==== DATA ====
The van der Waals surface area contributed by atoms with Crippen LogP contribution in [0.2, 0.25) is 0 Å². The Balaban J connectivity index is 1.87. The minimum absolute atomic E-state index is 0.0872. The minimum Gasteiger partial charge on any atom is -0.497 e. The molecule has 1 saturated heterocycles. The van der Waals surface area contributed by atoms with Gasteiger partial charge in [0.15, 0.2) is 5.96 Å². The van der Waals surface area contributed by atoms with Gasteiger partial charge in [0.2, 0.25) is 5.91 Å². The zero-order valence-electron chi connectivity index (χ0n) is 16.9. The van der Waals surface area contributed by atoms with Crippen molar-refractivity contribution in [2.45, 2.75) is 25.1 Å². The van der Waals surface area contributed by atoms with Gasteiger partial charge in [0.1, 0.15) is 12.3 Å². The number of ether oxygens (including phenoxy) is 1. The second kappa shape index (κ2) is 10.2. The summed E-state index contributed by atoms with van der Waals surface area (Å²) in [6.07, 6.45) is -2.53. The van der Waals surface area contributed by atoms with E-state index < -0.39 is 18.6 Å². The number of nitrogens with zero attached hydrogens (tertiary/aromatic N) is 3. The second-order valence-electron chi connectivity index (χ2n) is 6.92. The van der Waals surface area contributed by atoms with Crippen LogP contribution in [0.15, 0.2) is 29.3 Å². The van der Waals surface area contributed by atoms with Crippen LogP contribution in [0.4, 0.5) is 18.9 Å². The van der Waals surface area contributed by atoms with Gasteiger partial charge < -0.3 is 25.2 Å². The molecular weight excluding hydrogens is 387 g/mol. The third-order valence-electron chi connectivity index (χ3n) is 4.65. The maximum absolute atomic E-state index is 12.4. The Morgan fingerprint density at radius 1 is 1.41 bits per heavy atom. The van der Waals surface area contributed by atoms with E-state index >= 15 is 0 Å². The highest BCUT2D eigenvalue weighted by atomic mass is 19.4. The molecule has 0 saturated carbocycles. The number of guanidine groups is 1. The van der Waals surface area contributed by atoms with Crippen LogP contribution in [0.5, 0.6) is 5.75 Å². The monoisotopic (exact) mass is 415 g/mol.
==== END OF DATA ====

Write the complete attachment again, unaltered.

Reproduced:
The van der Waals surface area contributed by atoms with Crippen LogP contribution in [0.2, 0.25) is 0 Å². The Balaban J connectivity index is 1.87. The minimum absolute atomic E-state index is 0.0872. The minimum Gasteiger partial charge on any atom is -0.497 e. The molecule has 1 saturated heterocycles. The van der Waals surface area contributed by atoms with Gasteiger partial charge in [0.15, 0.2) is 5.96 Å². The van der Waals surface area contributed by atoms with Gasteiger partial charge in [0.2, 0.25) is 5.91 Å². The zero-order valence-electron chi connectivity index (χ0n) is 16.9. The van der Waals surface area contributed by atoms with Crippen molar-refractivity contribution in [2.45, 2.75) is 25.1 Å². The van der Waals surface area contributed by atoms with Gasteiger partial charge in [0.1, 0.15) is 12.3 Å². The number of ether oxygens (including phenoxy) is 1. The second kappa shape index (κ2) is 10.2. The summed E-state index contributed by atoms with van der Waals surface area (Å²) in [6.07, 6.45) is -2.53. The van der Waals surface area contributed by atoms with E-state index < -0.39 is 18.6 Å². The number of nitrogens with zero attached hydrogens (tertiary/aromatic N) is 3. The second-order valence-electron chi connectivity index (χ2n) is 6.92. The van der Waals surface area contributed by atoms with Crippen LogP contribution in [0.15, 0.2) is 29.3 Å². The van der Waals surface area contributed by atoms with Crippen LogP contribution in [0.4, 0.5) is 18.9 Å². The van der Waals surface area contributed by atoms with Gasteiger partial charge < -0.3 is 25.2 Å². The molecular weight excluding hydrogens is 387 g/mol. The third-order valence-electron chi connectivity index (χ3n) is 4.65. The maximum absolute atomic E-state index is 12.4. The Morgan fingerprint density at radius 1 is 1.41 bits per heavy atom. The van der Waals surface area contributed by atoms with E-state index >= 15 is 0 Å². The highest BCUT2D eigenvalue weighted by atomic mass is 19.4. The molecule has 0 saturated carbocycles. The number of guanidine groups is 1. The van der Waals surface area contributed by atoms with Crippen LogP contribution in [0.5, 0.6) is 5.75 Å². The monoisotopic (exact) mass is 415 g/mol.